Why ‘Bluey’ Is Universally Adored By The Young, The Old, And Everyone In-Between
'Bluey' isn't just a good children's program, it's a great show in general.
A blue cartoon dog has been in the news recently for apparently not being as inclusive as it could be.
Bluey, the kid’s show about a family of Blue Heelers that’s become the most popular program on ABC iView in history, was mildly criticised yesterday for its “lack of diversity”. In an article where Beverley Wang praised Bluey, the ABC journalist ended her piece by questioning why a show as “tender, nuanced and joyful” as Bluey didn’t have more representation on screen.
“We live in a world where the majority of main characters on children’s television are white; where there are more animals than people of colour protagonists populating the pages of children’s books,” Wang wrote.
“Where are the disabled, queer, poor, gender diverse, dogs of colour and single-parent dog families in Bluey’s Brisbane?” she continued. “If they’re in the background, let them come forward.”
“I wonder about the limits of modelling imaginative play for parents and children who don’t see themselves in the ‘true Blue(y)’ comfortably middle class, Australian nuclear family embodied by the Heelers. Who’s missing out?”
Wang was quickly criticised for her need to “politicise” a children’s show that is well-loved by audiences for how clever and diverse it already is. Many people noted how the call for more diversity in a cartoon about dogs was “PC culture gone mad”.
"Where are the disabled, queer, poor, gender diverse, dogs of colour and single-parent dog families in Bluey's Brisbane?" is a sentence that even the lamest parodies of wokeness would reject for being too trite, yet here we are https://t.co/WKZgGkl2KX
— Christoph (@Halalcoholism) April 15, 2021
Why Bluey Is Actually The Perfect Kid’s Show
Bluey is a great show, that is full of representation and important real-world life lessons — not only for children, but for the parents, aunts, uncles, cousins, and grandparents who are forced to watch along, too.
The Heeler family — comprised of dad (Bandit), mum (Chilli), younger sister (Bingo) and the lead character, six-year-old Bluey — spend each short, but sweet, seven-minute episode exploring everyday life in sunny Brisbane with a focus on the importance of imagination and self-directed play.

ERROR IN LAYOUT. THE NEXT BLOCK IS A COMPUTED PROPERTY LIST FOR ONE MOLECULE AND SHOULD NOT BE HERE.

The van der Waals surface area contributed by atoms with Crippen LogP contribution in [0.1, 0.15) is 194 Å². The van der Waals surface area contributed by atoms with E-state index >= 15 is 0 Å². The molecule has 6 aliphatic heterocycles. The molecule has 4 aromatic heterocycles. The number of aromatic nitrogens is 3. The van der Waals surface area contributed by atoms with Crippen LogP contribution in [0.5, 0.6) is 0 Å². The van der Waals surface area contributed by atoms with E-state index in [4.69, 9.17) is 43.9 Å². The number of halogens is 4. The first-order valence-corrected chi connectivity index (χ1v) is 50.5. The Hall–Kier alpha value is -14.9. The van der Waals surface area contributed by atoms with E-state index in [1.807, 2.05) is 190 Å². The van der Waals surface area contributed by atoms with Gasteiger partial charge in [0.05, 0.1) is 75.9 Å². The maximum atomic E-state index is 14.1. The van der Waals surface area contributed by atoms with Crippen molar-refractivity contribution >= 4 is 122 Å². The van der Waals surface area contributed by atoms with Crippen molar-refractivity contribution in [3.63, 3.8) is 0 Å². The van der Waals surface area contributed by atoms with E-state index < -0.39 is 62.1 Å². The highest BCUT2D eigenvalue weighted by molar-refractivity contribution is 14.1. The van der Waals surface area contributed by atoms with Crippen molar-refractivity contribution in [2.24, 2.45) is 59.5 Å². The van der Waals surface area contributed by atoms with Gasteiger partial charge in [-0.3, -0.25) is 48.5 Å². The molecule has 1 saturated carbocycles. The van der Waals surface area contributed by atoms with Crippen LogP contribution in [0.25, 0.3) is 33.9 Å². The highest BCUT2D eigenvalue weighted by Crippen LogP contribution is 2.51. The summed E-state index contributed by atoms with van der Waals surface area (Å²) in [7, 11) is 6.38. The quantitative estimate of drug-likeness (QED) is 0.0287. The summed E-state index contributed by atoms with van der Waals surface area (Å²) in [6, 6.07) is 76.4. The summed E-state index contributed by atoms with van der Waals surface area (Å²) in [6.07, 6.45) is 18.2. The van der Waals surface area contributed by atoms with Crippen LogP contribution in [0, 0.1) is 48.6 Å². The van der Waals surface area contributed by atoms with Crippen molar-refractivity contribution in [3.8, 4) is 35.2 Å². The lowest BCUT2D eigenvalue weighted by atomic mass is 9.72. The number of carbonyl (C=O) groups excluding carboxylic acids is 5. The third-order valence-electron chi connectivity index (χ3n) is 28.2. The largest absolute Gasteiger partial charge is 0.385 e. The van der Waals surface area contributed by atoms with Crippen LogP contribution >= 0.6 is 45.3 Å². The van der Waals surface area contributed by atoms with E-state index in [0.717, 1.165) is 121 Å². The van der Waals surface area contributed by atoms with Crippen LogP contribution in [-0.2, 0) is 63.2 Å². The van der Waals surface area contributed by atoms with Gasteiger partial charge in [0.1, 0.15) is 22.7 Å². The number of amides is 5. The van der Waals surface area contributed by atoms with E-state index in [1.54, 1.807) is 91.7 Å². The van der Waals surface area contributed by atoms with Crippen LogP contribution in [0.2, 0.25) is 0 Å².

As the ABC explains, the show’s inexhaustible titular character “turns everyday family life into extraordinary adventures, developing her imagination as well as her mental, physical and emotional resilience”.
And the general consensus around the globe is that Bluey is great — not only as a kids’ program, either. It’s a fantastic show in general.
Most kids’ shows are soulless dribble. They run for years upon years, but never really say much at all. How many times can a child watch Pingu scoff down another fish and noot-noot himself out of various situations? What does anyone really get out of seeing a mischievous, mute claymation sheep do cheeky things on Shaun the Sheep? Do the Teletubbies actually do anything other than running around hills all day long?
Sure other kid’s programs like Peppa Pig and Paw Patrol do use dialogue and story-telling, but Bluey is different. Each episode covers real-world situations children face and helps teach kids how to navigate through them. For parents, Bluey teaches the importance of letting children grow in their own ways, and, with this, the value in giving them space to be imaginative, to make their own mistakes and to just have fun.
Plus, parenting is portrayed beautifully in the show. Laidback Bandit and Chilli let their children lead situations to help the kids develop the life skills they need, and Bingo and Bluey are treated like real people with valid emotions instead of being dismissed for “acting like babies” when they feel certain things.
For example, when the Heelers try to fix Bingo’s non-stop bed-hopping, they let Bingo do what she needs to do to find the courage to sleep in her own bed. They don’t rush her or tease her for not being a “big girl” yet. Instead they let Bingo find her own solution in her own time, which included slapping her dad about in her sleep, but hey! Whatever works.
Surprisingly, as fun and humorous the show is thanks to it being filled with many ‘Australianisms’, Bluey can get very emotional with way more tear-jerking, sincere moments than expected from a show about cartoon dogs.
This is why the emotional validation shown throughout Bluey is key for parents and children at home to see. It helps children know that having feelings, regardless of their sex or age, is totally normal, and parents learn the importance of allowing their kids to show their emotions.
The Representation In Bluey
When it comes to representation, Bluey is exactly like every six-year-old human.